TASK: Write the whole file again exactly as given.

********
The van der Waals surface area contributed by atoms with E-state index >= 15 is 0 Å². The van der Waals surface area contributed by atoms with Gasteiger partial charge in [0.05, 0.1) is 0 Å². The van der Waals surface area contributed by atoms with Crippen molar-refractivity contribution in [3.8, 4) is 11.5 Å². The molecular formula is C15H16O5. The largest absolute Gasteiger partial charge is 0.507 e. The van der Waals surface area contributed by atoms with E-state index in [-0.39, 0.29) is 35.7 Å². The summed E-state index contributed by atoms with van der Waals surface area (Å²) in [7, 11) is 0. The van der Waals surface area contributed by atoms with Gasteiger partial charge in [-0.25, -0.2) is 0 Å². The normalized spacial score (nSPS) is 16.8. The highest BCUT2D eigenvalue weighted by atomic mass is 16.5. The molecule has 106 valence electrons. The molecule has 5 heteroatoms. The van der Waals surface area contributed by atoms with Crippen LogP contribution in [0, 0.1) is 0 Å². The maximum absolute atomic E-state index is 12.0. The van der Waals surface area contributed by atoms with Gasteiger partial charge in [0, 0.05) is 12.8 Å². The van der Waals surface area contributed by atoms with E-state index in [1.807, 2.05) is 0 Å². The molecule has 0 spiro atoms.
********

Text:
The van der Waals surface area contributed by atoms with E-state index >= 15 is 0 Å². The van der Waals surface area contributed by atoms with Gasteiger partial charge in [0.05, 0.1) is 0 Å². The van der Waals surface area contributed by atoms with Crippen molar-refractivity contribution in [3.8, 4) is 11.5 Å². The molecular formula is C15H16O5. The largest absolute Gasteiger partial charge is 0.507 e. The van der Waals surface area contributed by atoms with E-state index in [-0.39, 0.29) is 35.7 Å². The summed E-state index contributed by atoms with van der Waals surface area (Å²) in [7, 11) is 0. The van der Waals surface area contributed by atoms with Gasteiger partial charge in [-0.25, -0.2) is 0 Å². The normalized spacial score (nSPS) is 16.8. The highest BCUT2D eigenvalue weighted by atomic mass is 16.5. The molecule has 106 valence electrons. The molecule has 5 heteroatoms. The van der Waals surface area contributed by atoms with Crippen LogP contribution in [0, 0.1) is 0 Å². The maximum absolute atomic E-state index is 12.0. The van der Waals surface area contributed by atoms with Gasteiger partial charge in [0, 0.05) is 12.8 Å². The van der Waals surface area contributed by atoms with E-state index in [1.807, 2.05) is 0 Å². The molecule has 0 spiro atoms.